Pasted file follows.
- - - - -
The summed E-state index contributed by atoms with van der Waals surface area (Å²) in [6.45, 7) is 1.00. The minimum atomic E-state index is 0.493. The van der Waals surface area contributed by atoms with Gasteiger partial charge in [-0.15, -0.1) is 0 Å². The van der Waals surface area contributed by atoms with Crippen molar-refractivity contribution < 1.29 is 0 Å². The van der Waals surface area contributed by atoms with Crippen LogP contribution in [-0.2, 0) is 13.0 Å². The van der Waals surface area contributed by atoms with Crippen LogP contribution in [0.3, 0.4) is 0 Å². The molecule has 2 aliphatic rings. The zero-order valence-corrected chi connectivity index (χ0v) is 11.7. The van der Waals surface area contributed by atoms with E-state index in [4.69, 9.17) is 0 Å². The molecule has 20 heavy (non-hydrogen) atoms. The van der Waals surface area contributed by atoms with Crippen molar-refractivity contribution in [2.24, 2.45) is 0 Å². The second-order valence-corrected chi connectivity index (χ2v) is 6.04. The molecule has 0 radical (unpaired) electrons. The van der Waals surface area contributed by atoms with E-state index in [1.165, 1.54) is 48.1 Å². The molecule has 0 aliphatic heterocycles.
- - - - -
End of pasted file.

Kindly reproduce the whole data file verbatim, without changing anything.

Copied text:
The summed E-state index contributed by atoms with van der Waals surface area (Å²) in [6.45, 7) is 1.00. The minimum atomic E-state index is 0.493. The van der Waals surface area contributed by atoms with Gasteiger partial charge in [-0.15, -0.1) is 0 Å². The van der Waals surface area contributed by atoms with Crippen molar-refractivity contribution < 1.29 is 0 Å². The van der Waals surface area contributed by atoms with Crippen LogP contribution in [-0.2, 0) is 13.0 Å². The van der Waals surface area contributed by atoms with Crippen LogP contribution in [0.3, 0.4) is 0 Å². The molecule has 2 aliphatic rings. The zero-order valence-corrected chi connectivity index (χ0v) is 11.7. The van der Waals surface area contributed by atoms with E-state index in [4.69, 9.17) is 0 Å². The molecule has 20 heavy (non-hydrogen) atoms. The van der Waals surface area contributed by atoms with Crippen molar-refractivity contribution in [2.24, 2.45) is 0 Å². The second-order valence-corrected chi connectivity index (χ2v) is 6.04. The molecule has 0 radical (unpaired) electrons. The van der Waals surface area contributed by atoms with E-state index in [1.165, 1.54) is 48.1 Å². The molecule has 0 aliphatic heterocycles.